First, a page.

I had no idea that the boat captains would be maneuvering their vessels amongst each other at insane speeds in order to try and corner the whale sharks so that their passengers would have a better chance of being directly in front of them when in the water. I had no idea that the apparently not-so-strict rules that require boats to remain 20 meters away from the whale sharks would not be enforced at all.
It was quite a chaotic and dangerous scene instead, and not only for the sharks. On more than one occasion we had to yell out to our captain because he was heading straight towards a swimmer that he didn’t see or because a snorkeler was seconds away from being caught in our engine.
Basically, the combination of people, boats and whale sharks, all crisscrossing each others’ paths in a battle for position, created a situation that just didn’t sit too well with me. I can’t imagine the amount of stress that the three dozen or so sharks must experience every day while facing such an aggressive onslaught of ‘observers’. It wouldn’t be much of a shock if one of them decided to take a nibble out of a snorkeler’s arm, thus putting an end to these trips altogether and allowing themselves to migrate in peace.
My only other experience of being in the ocean with large creatures was in Hawaii during whale season, where regulations are so strict that as soon as a whale is spotted within close proximity, the boat engine is turned off. Neither a vessel nor a swimmer is allowed to be any closer than 100 yards (90 meters) to the whales at any time. Doing so results in heavy fines.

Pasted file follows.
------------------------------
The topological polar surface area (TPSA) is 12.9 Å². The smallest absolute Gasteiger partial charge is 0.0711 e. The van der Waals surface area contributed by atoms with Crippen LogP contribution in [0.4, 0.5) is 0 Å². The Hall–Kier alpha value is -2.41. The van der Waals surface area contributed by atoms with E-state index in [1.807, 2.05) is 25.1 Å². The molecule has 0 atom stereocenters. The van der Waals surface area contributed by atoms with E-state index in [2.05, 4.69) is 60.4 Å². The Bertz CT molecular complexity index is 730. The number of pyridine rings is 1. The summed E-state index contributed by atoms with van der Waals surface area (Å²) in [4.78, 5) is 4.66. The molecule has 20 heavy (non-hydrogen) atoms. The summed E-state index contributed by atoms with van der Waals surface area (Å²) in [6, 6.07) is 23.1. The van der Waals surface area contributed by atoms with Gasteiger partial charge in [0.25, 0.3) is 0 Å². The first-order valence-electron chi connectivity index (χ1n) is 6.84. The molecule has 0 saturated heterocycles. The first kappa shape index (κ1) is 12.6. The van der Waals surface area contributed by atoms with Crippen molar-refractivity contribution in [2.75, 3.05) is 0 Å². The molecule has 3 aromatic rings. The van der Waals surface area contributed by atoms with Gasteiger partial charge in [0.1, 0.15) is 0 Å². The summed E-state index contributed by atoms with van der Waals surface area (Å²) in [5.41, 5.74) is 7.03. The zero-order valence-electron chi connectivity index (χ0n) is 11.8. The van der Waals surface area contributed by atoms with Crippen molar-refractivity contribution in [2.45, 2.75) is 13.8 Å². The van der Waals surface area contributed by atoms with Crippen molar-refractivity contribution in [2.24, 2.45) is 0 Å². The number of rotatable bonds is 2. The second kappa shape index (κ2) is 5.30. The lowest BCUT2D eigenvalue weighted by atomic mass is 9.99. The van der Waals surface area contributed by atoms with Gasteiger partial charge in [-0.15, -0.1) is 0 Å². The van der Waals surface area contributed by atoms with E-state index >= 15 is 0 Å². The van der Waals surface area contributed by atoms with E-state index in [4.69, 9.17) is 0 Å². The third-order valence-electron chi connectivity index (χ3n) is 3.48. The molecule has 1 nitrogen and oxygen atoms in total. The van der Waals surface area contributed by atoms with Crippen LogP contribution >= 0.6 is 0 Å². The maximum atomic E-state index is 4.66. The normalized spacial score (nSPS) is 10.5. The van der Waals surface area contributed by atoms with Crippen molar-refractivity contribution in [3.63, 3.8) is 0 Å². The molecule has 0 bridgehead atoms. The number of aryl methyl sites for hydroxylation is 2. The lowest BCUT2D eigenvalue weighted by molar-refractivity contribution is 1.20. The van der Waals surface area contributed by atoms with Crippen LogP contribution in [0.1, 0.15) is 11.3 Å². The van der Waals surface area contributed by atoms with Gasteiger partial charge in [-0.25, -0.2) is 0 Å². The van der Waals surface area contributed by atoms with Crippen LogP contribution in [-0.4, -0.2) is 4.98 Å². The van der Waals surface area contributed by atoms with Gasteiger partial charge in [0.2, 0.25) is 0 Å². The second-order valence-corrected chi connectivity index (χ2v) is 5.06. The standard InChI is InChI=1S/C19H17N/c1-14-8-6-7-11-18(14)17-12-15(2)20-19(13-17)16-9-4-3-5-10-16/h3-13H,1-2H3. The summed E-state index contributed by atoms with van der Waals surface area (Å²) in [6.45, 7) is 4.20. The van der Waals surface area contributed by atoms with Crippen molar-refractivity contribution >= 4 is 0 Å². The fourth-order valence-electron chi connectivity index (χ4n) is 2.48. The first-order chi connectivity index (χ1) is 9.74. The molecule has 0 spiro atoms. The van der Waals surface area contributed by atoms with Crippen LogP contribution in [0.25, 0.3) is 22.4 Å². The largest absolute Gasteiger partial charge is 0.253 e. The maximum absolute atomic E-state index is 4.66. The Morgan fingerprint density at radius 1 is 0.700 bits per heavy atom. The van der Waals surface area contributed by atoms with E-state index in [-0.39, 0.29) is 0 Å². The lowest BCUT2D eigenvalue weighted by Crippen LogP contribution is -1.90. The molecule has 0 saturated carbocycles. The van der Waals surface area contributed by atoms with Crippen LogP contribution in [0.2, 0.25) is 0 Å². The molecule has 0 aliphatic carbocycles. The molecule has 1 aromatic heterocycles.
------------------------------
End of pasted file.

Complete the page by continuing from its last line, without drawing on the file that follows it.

So I guess that’s what I expected on this trip as well, which is why I ended up somewhat disappointed. Of course, the fact that the boat journey to the whale shark site took 3 hours each way instead of the 1.5 hours advertised, also made the trip significantly more challenging. Throw in some heavy rain and 3-meter waves, which the ‘captain’ of our motorized row boat either failed to notice or took delight in causing long-lasting back damage to his passengers, and I was beyond joyous upon returning to the pier at La Isla Holbox.
LA ISLA HOLBOX – AS PERFECT AS IT GETS
Luckily, the island of Holbox (pronounced Hol-bosh) is as stunning a location as I’ve found in Mexico. Powdery white sands, perfect blueish-green waters and a laid-back village atmosphere made for a wonderful stay. It’s the kind of island where the hotel owners don’t care what time you check-out, there’s more hammocks than people, the locals spend their evenings eating crepes and the only vehicles allowed on the handful of sandy streets are golf-carts.
It was a little strange that lobster pizza was more common on the menus than tacos but the warm and friendly local population and lack of anything to do but relax, is a good enough reason to spend some time here. It’s the sort of isolated-from-the-world location where I could easily live for a month or two, possibly more, although my time would certainly be spent partaking in activities other than swimming with the whale sharks.
Photo: Whale Shark – Jon Hanson
Have you gone swimming with the whale sharks off Holbox or anywhere else? How was your experience? If not, I’d be curious to know if this is an activity that appeals to you?